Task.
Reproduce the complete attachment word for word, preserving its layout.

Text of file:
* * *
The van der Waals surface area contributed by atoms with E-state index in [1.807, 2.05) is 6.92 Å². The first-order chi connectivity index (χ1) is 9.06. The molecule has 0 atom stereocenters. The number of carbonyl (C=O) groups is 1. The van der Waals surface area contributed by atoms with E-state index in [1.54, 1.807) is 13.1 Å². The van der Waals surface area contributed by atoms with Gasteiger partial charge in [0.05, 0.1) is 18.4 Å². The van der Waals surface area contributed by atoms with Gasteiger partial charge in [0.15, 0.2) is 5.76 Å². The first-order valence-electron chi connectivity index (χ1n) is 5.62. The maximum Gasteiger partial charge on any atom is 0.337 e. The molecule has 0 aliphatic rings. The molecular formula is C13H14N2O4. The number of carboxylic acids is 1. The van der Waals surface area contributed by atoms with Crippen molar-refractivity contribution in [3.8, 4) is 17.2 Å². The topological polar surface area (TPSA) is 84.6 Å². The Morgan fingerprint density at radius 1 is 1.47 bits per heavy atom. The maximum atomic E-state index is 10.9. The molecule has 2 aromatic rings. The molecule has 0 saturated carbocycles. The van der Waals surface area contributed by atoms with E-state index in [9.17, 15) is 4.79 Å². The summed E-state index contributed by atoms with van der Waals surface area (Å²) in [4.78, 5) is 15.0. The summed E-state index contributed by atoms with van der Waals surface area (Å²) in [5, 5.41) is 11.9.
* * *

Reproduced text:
The van der Waals surface area contributed by atoms with E-state index in [1.807, 2.05) is 6.92 Å². The first-order chi connectivity index (χ1) is 9.06. The molecule has 0 atom stereocenters. The number of carbonyl (C=O) groups is 1. The van der Waals surface area contributed by atoms with E-state index in [1.54, 1.807) is 13.1 Å². The van der Waals surface area contributed by atoms with Gasteiger partial charge in [0.05, 0.1) is 18.4 Å². The van der Waals surface area contributed by atoms with Gasteiger partial charge in [0.15, 0.2) is 5.76 Å². The first-order valence-electron chi connectivity index (χ1n) is 5.62. The maximum Gasteiger partial charge on any atom is 0.337 e. The molecule has 0 aliphatic rings. The molecular formula is C13H14N2O4. The number of carboxylic acids is 1. The van der Waals surface area contributed by atoms with Crippen molar-refractivity contribution in [3.8, 4) is 17.2 Å². The topological polar surface area (TPSA) is 84.6 Å². The Morgan fingerprint density at radius 1 is 1.47 bits per heavy atom. The maximum atomic E-state index is 10.9. The molecule has 2 aromatic rings. The molecule has 0 saturated carbocycles. The van der Waals surface area contributed by atoms with E-state index in [9.17, 15) is 4.79 Å². The summed E-state index contributed by atoms with van der Waals surface area (Å²) in [4.78, 5) is 15.0. The summed E-state index contributed by atoms with van der Waals surface area (Å²) in [5, 5.41) is 11.9.